1973- Roe V. Wade Supreme Court case over-turns state laws on abortion.
1980- The U.S. boycotts the summer Olympics in Moscow to protest the Soviet invasion of Afghanistan.
1981- Sandra Day O'Connor becomes first woman on the U.S. Supreme Court.
1990-1991- The Gulf War.
2001- September 11th terrorist attack on The World Trade Center and the Pentagon.
2008- Barack Obama, the first American of African descent to be nominated by a major party to run for the office of President, is elected President of the United States in the 2008 presidential election.

National Holidays and Celebrations

New Year’s – January 1st
Martin Luther King Day – January 15th (since assassination in 1968)
Valentine’s Day – February 14th
Presidents’ Day – Third Monday in February
St. Patrick’s Day – March 17th
Easter – Sunday in April (Varies)
Memorial Day – Fourth Monday of May
Fourth of July – July 4th (signing of the Declaration of Independence in 1776)
Labor Day – First Monday in September
Jewish High Holy Days – Throughout September
Columbus Day – Second Monday in October
Halloween – October 31st
Veterans Day – November 11th
Thanksgiving – The fourth Thursday in November, dates back to 1621!!
Christmas – December 25th
Source: “Portrait of the USA” US Department of State

National Parks

Grand Canyon National Park, Arizona

Around five million people visit the park every year. The park spans 1,904 square miles. The canyon itself can be up to 18 miles in width, and as deep as 6,000 feet. The geology of the canyon contains two million years of the earth’s history. The area became a national park in 1919.
Due to the extreme heat in the summer, and deep snow in the winter, spring and fall are the ideal times to visit the park.
Popular attractions include mule rides, scenic helicopter rides, white water rafting on the Colorado River, and nature hikes.

Yellowstone National Park, Wyoming

Declared a national park in 1872, Yellowstone is the oldest national park in the U.S. It is one of the earth’s largest ecosystems, and contains many areas of geothermal activity. Contains numerous species of endangered and popular animals, and is known for its geysers, the most well known being Old Faithful. Yellowstone is decidedly the most iconic park in the U.S.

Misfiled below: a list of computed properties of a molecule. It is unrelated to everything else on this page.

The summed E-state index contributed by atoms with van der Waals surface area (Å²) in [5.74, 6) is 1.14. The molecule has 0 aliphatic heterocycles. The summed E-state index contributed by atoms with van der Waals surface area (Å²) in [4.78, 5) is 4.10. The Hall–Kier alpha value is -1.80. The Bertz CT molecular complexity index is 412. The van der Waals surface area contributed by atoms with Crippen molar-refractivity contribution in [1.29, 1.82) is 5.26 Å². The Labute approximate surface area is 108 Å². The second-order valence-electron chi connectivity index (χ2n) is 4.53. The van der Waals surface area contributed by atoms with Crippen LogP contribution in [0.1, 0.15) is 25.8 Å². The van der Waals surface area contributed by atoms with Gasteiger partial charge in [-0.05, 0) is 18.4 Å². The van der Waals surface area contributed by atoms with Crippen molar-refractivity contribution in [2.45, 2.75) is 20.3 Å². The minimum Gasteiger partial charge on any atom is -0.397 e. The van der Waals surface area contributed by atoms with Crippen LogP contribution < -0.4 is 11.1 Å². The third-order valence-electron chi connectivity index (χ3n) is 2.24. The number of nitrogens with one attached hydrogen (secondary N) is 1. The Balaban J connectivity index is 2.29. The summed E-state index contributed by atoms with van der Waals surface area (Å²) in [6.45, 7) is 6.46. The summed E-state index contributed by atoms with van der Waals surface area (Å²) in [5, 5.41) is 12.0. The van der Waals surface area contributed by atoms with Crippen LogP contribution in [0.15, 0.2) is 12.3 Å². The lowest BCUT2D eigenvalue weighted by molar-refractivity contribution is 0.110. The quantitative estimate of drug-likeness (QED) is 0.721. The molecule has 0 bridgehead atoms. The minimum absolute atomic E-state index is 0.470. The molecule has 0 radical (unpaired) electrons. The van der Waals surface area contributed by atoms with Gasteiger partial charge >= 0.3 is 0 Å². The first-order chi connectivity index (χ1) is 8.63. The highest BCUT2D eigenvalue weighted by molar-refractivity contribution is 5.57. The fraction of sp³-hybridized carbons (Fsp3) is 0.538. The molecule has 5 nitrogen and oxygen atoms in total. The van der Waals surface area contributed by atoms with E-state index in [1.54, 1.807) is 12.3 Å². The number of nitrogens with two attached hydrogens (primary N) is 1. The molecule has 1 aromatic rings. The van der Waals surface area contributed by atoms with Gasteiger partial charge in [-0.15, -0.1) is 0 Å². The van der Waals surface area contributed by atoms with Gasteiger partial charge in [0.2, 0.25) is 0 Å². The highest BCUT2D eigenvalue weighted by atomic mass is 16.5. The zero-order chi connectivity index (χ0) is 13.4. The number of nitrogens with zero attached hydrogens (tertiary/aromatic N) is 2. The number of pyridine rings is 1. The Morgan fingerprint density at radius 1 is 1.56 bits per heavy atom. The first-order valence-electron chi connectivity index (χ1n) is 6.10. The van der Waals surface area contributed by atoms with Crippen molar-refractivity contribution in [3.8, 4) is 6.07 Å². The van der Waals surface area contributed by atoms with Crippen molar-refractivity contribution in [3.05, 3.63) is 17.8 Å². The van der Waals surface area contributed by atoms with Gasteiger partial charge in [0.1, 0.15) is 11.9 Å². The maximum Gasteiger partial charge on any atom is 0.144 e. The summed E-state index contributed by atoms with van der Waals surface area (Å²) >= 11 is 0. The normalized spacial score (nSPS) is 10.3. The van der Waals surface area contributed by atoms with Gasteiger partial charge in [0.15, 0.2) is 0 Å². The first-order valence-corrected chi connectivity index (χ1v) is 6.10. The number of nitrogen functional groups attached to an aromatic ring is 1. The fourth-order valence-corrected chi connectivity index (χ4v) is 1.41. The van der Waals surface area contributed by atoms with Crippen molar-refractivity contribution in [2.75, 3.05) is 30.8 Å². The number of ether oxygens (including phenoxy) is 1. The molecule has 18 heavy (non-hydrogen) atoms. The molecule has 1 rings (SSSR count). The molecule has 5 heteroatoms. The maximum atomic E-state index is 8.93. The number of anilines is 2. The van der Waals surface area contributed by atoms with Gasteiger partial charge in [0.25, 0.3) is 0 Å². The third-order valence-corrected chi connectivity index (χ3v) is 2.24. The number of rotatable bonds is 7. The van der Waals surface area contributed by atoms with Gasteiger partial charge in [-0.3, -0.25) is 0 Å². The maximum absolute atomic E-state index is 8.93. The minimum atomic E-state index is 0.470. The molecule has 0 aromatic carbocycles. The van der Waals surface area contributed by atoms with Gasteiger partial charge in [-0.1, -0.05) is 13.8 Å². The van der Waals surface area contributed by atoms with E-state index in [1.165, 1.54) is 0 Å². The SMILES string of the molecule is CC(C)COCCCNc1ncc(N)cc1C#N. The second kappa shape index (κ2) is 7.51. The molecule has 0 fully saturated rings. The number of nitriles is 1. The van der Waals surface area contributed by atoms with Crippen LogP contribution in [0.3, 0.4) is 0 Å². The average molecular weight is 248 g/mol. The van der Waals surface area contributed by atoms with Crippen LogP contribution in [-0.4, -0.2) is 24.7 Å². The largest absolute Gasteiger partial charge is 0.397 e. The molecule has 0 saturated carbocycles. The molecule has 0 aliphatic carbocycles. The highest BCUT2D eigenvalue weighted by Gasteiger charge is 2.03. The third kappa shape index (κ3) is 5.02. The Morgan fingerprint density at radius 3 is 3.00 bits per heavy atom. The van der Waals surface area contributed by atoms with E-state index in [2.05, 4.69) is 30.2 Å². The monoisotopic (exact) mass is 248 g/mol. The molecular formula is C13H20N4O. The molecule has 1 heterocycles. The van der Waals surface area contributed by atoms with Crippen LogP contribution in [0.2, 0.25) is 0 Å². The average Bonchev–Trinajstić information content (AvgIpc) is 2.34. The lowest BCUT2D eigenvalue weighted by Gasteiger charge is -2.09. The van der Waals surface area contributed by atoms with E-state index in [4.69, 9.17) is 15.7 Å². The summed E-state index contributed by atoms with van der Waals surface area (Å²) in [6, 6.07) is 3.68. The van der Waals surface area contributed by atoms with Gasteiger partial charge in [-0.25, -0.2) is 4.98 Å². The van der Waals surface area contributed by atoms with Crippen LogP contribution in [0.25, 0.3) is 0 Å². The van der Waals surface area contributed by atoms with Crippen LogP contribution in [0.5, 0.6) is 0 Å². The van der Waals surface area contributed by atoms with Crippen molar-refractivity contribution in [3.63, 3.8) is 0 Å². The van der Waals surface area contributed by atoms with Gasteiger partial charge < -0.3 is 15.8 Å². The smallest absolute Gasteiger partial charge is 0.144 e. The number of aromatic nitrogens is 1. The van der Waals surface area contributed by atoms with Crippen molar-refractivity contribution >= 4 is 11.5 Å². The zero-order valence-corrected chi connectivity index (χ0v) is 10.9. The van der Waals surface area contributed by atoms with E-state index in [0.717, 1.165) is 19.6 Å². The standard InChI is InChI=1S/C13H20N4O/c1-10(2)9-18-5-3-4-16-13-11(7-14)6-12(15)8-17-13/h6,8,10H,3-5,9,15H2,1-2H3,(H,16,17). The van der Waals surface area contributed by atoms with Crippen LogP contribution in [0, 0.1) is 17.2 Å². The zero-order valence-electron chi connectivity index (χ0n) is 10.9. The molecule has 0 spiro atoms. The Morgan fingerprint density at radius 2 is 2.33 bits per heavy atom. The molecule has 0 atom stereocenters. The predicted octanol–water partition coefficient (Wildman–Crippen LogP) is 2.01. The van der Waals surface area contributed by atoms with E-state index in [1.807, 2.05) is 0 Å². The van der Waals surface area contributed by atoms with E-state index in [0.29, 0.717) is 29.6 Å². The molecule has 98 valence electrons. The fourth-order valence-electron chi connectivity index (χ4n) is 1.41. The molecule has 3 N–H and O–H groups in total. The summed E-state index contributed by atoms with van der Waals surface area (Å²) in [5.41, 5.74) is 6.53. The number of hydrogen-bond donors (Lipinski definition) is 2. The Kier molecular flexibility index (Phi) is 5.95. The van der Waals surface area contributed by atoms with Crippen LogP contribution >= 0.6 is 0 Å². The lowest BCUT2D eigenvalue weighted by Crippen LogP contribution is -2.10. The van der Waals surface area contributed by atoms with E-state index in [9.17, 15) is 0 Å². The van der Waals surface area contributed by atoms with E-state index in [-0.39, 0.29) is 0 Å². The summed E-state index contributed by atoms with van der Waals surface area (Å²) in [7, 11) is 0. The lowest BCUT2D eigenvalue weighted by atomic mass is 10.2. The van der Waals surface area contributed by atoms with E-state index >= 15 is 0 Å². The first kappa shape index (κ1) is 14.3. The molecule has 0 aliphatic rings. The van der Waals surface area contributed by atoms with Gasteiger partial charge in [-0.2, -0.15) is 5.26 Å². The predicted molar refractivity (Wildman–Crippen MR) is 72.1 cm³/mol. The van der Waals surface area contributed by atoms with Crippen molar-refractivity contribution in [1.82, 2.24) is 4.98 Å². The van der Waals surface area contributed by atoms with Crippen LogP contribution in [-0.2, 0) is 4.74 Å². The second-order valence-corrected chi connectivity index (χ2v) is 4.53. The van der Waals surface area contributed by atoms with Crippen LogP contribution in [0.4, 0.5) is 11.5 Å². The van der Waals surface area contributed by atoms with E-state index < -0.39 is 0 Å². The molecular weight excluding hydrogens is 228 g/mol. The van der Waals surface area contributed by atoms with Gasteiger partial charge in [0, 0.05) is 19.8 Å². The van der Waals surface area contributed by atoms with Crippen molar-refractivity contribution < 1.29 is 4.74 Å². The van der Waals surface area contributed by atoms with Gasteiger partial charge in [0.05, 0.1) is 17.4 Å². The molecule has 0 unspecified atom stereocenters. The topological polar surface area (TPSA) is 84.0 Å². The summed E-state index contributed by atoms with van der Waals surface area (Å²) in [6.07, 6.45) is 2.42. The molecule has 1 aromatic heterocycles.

Acadia National Park, Maine

Congress did not set boundaries in this park until 1986, and it is one of the smaller national parks. The park is open year round and offers many different seasonal attractions.
Cadillac Mountain, at 1,530 feet, is the tallest mountain on the east coast north of Brazil.

Yosemite National Park, California

Yosemite has 1,200 miles of wilderness, known for the stunning valleys, waterfalls and ancient sequoia trees. Due to the diversity and difficulty of climbing opportunities, Yosemite is known as a rock climbing location, but is a park full of wonder and beauty for all. Yosemite is the oldest state park of California. Main attractions include Yosemite Falls, the highest waterfall in North America, Mariposa Grove, and Half Dome, a towering slab of granite seemingly sliced in half.

Denali National Park, Alaska

Originally named Mount McKinley National Park, it is centered around the tallest mountain in the U.S. In 1980 it was officially renamed to Denali, which means “the great one.” Sable Pass is a prime spot to view Grizzly Bears.
Another main attraction, Muldrow Glacier, flows for 35 miles. If you visit the park in June, there are 21 hours of sunlight.